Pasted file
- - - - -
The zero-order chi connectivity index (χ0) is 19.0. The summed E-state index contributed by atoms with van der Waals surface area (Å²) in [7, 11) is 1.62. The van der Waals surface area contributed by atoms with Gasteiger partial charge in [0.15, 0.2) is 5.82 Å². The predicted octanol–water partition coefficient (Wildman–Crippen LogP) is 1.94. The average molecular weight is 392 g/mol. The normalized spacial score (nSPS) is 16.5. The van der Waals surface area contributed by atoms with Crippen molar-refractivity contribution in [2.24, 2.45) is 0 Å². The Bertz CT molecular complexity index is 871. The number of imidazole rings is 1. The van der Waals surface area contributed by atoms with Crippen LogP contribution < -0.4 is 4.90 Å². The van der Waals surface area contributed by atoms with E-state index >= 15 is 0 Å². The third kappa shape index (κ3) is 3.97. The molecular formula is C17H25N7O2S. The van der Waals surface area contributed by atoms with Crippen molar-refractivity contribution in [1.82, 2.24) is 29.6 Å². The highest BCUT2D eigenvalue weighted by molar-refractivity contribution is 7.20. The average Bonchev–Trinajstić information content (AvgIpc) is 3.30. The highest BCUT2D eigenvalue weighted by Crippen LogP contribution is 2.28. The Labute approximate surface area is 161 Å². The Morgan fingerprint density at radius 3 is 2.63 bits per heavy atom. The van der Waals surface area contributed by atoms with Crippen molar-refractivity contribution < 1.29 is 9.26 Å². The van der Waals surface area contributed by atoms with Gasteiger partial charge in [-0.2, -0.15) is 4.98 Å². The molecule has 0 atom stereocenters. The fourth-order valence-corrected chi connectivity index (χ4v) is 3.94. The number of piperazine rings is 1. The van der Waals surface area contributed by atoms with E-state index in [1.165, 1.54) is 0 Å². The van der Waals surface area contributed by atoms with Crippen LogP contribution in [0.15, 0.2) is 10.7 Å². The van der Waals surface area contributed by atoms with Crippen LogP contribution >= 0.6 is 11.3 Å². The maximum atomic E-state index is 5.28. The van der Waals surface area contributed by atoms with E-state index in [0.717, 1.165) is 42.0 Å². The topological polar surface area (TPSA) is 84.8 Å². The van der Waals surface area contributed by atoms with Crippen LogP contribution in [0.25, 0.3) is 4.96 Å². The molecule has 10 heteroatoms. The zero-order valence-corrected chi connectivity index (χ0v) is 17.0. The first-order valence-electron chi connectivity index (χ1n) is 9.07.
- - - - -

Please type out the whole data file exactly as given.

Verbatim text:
The zero-order chi connectivity index (χ0) is 19.0. The summed E-state index contributed by atoms with van der Waals surface area (Å²) in [7, 11) is 1.62. The van der Waals surface area contributed by atoms with Gasteiger partial charge in [0.15, 0.2) is 5.82 Å². The predicted octanol–water partition coefficient (Wildman–Crippen LogP) is 1.94. The average molecular weight is 392 g/mol. The normalized spacial score (nSPS) is 16.5. The van der Waals surface area contributed by atoms with Crippen molar-refractivity contribution in [2.24, 2.45) is 0 Å². The Bertz CT molecular complexity index is 871. The number of imidazole rings is 1. The van der Waals surface area contributed by atoms with Crippen LogP contribution < -0.4 is 4.90 Å². The van der Waals surface area contributed by atoms with E-state index >= 15 is 0 Å². The third kappa shape index (κ3) is 3.97. The molecular formula is C17H25N7O2S. The van der Waals surface area contributed by atoms with Crippen molar-refractivity contribution in [1.82, 2.24) is 29.6 Å². The highest BCUT2D eigenvalue weighted by molar-refractivity contribution is 7.20. The average Bonchev–Trinajstić information content (AvgIpc) is 3.30. The highest BCUT2D eigenvalue weighted by Crippen LogP contribution is 2.28. The Labute approximate surface area is 161 Å². The Morgan fingerprint density at radius 3 is 2.63 bits per heavy atom. The van der Waals surface area contributed by atoms with Crippen molar-refractivity contribution < 1.29 is 9.26 Å². The van der Waals surface area contributed by atoms with Gasteiger partial charge in [-0.2, -0.15) is 4.98 Å². The molecule has 0 atom stereocenters. The fourth-order valence-corrected chi connectivity index (χ4v) is 3.94. The number of piperazine rings is 1. The van der Waals surface area contributed by atoms with E-state index in [1.165, 1.54) is 0 Å². The van der Waals surface area contributed by atoms with Crippen LogP contribution in [0.15, 0.2) is 10.7 Å². The van der Waals surface area contributed by atoms with Crippen LogP contribution >= 0.6 is 11.3 Å². The maximum atomic E-state index is 5.28. The van der Waals surface area contributed by atoms with E-state index in [0.717, 1.165) is 42.0 Å². The topological polar surface area (TPSA) is 84.8 Å². The van der Waals surface area contributed by atoms with Crippen LogP contribution in [0.25, 0.3) is 4.96 Å². The molecule has 10 heteroatoms. The zero-order valence-corrected chi connectivity index (χ0v) is 17.0. The first-order valence-electron chi connectivity index (χ1n) is 9.07.